Hugh Dalrymple, father of the celebrated courtesan Grace Dalrymple Elliott, had two surviving brothers, Cathcart Dalrymple, a Glasgow merchant and Primrose Dalrymple, a naval officer. Primrose’s wonderfully unusual forename is given a possible explanation in our book An Infamous Mistress: The Life, Loves and Family of the celebrated Grace Dalrymple Elliot.
Primrose had a steady naval career, dying in London at the age of only thirty years and, in his will, leaving everything he owned to the woman he had loved and had intended to marry.
Primrose’s intended spouse was his cousin Susan, the daughter of the Reverend Alexander Orr and his aunt Agnes Dalrymple and, from his will written in 1766, he clearly loved her deeply. The marriage never took place though for Primrose died in 1767 and Susan, after a year of mourning for her lost love, married another man, William Murray of Murraythwaite. She was keeping it in the family too! William Murray’s mother was Elizabeth Dalrymple, and William Murray was therefore also related to both Susan Orr and Primrose Dalrymple.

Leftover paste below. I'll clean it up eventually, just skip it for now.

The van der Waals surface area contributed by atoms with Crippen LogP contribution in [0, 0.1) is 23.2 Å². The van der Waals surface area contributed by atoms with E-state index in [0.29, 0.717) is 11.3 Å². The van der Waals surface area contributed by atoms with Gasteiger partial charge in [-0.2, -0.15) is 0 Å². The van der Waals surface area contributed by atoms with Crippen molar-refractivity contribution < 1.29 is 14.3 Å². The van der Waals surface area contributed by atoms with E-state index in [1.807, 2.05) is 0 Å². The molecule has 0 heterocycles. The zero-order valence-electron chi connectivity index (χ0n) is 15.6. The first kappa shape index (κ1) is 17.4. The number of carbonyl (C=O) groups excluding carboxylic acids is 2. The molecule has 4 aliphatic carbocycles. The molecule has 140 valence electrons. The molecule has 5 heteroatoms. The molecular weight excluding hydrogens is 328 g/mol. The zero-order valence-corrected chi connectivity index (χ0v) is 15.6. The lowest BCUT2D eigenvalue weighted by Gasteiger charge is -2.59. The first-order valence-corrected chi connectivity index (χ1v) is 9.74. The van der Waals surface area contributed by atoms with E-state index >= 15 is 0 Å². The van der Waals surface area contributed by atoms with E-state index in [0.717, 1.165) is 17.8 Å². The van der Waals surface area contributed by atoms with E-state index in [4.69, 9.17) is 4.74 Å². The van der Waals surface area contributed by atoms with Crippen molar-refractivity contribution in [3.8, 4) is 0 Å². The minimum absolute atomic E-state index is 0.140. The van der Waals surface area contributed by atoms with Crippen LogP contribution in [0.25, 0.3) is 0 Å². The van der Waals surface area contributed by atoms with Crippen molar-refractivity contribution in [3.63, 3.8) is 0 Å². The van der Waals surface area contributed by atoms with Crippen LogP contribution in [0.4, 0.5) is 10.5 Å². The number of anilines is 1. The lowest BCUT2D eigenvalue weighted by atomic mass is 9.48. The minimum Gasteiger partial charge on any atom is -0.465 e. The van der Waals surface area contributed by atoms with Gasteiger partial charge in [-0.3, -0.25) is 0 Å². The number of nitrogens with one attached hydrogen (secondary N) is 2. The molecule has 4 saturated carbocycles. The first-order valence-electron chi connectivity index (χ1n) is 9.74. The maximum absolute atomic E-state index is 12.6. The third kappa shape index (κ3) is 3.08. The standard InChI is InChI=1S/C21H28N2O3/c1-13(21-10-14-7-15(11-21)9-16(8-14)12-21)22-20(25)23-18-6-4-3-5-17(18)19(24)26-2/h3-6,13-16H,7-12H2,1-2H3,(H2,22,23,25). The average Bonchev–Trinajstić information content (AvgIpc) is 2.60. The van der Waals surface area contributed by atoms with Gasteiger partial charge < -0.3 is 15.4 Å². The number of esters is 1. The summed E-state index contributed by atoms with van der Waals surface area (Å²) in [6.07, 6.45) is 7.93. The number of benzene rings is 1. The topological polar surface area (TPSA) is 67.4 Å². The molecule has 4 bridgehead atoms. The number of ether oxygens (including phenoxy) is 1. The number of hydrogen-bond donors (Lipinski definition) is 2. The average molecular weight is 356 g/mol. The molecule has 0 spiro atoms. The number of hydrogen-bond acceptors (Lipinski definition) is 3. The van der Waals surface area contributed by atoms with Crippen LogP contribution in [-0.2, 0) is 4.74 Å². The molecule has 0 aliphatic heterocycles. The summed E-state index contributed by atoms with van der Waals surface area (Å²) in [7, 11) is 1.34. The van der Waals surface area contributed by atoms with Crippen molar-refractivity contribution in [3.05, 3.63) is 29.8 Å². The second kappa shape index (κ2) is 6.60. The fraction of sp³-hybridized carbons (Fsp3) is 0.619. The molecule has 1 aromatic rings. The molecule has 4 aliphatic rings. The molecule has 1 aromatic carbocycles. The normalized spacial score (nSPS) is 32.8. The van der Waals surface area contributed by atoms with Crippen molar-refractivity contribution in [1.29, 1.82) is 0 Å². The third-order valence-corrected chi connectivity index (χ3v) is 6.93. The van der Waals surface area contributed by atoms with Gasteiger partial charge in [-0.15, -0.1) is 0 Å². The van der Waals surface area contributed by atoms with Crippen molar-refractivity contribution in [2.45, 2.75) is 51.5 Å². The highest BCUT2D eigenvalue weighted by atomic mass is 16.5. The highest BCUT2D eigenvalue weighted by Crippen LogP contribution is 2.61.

Susan’s brother was Alexander Orr, a man who would become a Writer to the Signet, trusted (perhaps mistakenly) by all the extended Dalrymple and Brown family (Grace’s maternal relatives); he was named as executor on Primrose’s will but left it unadministered until 1773 when it was finally proved. Neither Hugh nor his family were mentioned at all in the will despite Hugh living in London and being the closest geographically to Primrose at his death, hinting at a rift in the family.
Lieutenant Primrose Dalrymple was buried in the churchyard of St Mary’s, Islington on 17th April 1767.
You can find out more details of Grace Dalrymple Elliott’s extended family in our biography of her, available now at all good bookshops and via the links above and in the sidebar.
Overmantle painting of Newport c.1740 from a private collection via “Another Pair Not Fellows“; Adventures in Research and Reinterpreting the American Revolution